The Missouri Supreme Court heard argument on April 14, 2010 on whether Section 490.715, RSMo, is constitutional. In medical malpractice and personal injury cases, Section 490.715 creates a rebuttable presumption that the amount actually paid to satisfy the health care provider’s bill is the value of the medical treatment rendered.
In Deck v. Teasley, SC90628, the amount of Deck’s medical bills from an automobile accident totaled $27,900. However, Medicare paid $9,904.28, which the health care providers accepted as satisfaction of the bills. Deck was not allowed by the trial court to present evidence of the $27,900 bill, and was instead only allowed to present to the jury the $9,904.28 which was paid by Medicare. Deck’s expert was prepared to testify that the $27,900 was a fair and reasonable amount.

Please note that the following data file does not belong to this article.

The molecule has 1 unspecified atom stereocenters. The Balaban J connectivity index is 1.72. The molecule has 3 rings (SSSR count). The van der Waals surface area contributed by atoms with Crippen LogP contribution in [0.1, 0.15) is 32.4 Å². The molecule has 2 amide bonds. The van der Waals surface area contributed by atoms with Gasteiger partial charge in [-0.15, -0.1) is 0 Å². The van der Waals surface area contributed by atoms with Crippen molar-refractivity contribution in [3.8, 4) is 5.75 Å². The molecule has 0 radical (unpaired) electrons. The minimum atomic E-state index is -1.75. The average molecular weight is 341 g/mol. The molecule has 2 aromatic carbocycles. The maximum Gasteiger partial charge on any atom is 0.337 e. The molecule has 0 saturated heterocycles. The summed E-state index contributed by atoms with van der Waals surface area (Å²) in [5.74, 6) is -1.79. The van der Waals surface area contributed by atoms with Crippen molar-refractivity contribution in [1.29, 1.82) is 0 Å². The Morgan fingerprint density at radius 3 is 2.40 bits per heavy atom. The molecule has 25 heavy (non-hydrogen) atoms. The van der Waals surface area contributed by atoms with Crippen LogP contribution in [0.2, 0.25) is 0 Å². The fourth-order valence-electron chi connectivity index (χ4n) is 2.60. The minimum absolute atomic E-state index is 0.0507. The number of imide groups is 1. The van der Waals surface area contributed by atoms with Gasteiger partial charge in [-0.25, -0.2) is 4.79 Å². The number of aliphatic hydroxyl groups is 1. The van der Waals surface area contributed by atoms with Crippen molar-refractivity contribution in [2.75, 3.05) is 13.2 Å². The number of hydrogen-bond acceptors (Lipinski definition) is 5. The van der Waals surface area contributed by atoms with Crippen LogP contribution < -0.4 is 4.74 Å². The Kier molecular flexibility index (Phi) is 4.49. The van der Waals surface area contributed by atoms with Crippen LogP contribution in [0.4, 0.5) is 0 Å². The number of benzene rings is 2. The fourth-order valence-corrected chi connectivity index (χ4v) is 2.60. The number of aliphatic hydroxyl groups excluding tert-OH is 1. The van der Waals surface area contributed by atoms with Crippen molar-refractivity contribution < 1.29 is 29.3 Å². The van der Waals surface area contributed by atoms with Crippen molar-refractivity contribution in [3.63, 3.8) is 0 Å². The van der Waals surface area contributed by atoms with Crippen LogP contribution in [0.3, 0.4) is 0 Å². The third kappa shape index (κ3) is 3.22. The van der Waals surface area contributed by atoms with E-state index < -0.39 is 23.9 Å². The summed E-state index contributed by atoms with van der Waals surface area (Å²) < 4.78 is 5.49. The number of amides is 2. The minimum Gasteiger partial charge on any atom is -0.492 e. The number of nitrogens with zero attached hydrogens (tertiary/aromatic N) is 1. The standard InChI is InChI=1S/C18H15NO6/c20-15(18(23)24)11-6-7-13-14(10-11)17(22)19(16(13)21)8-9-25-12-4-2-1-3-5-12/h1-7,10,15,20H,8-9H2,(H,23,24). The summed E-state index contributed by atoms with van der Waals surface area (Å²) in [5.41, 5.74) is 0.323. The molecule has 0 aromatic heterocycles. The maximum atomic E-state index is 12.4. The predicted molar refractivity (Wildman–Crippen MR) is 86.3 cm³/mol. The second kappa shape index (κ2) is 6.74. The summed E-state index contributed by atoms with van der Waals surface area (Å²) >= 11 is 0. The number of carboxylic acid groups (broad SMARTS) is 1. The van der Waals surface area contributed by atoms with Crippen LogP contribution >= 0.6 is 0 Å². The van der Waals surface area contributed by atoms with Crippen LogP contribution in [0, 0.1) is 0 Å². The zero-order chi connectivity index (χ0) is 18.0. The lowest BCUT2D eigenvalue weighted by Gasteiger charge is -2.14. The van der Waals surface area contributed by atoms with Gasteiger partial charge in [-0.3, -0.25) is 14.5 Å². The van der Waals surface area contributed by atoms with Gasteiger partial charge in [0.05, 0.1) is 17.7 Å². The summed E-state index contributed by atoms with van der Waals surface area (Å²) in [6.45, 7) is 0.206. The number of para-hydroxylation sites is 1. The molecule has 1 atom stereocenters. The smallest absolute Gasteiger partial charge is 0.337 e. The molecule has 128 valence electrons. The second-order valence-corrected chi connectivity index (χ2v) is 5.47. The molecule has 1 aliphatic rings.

Deck’s constitutionality argument is centered on the assertion that House Bill 393, the 2005 tort reform bill, did not contain one subject clearly expressed in its title as required by the Constitution.
Section 490.715 also raises the issue of the right to a trial by jury. This statute essentially penalizes those who purchased health insurance or who had Medicare pay their medical bills.